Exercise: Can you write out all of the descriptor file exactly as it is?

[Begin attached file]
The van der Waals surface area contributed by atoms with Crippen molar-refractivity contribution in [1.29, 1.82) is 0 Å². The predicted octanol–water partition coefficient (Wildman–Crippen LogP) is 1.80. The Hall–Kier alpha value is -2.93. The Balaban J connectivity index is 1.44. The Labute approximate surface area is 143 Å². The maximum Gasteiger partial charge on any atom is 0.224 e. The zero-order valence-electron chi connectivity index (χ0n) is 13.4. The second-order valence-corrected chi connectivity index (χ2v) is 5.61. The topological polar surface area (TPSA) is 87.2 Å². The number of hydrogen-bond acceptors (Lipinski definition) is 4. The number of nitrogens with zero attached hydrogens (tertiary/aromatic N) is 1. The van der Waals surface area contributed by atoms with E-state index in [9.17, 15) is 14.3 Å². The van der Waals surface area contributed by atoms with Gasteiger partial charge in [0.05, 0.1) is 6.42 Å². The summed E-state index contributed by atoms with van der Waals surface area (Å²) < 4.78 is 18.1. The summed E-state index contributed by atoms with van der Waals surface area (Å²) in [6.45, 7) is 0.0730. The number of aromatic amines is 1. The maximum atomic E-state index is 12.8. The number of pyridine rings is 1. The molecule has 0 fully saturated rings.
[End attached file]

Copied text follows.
The van der Waals surface area contributed by atoms with Crippen molar-refractivity contribution in [1.29, 1.82) is 0 Å². The predicted octanol–water partition coefficient (Wildman–Crippen LogP) is 1.80. The Hall–Kier alpha value is -2.93. The Balaban J connectivity index is 1.44. The Labute approximate surface area is 143 Å². The maximum Gasteiger partial charge on any atom is 0.224 e. The zero-order valence-electron chi connectivity index (χ0n) is 13.4. The second-order valence-corrected chi connectivity index (χ2v) is 5.61. The topological polar surface area (TPSA) is 87.2 Å². The number of hydrogen-bond acceptors (Lipinski definition) is 4. The number of nitrogens with zero attached hydrogens (tertiary/aromatic N) is 1. The van der Waals surface area contributed by atoms with E-state index in [9.17, 15) is 14.3 Å². The van der Waals surface area contributed by atoms with Gasteiger partial charge in [0.05, 0.1) is 6.42 Å². The summed E-state index contributed by atoms with van der Waals surface area (Å²) < 4.78 is 18.1. The summed E-state index contributed by atoms with van der Waals surface area (Å²) in [6.45, 7) is 0.0730. The number of aromatic amines is 1. The maximum atomic E-state index is 12.8. The number of pyridine rings is 1. The molecule has 0 fully saturated rings.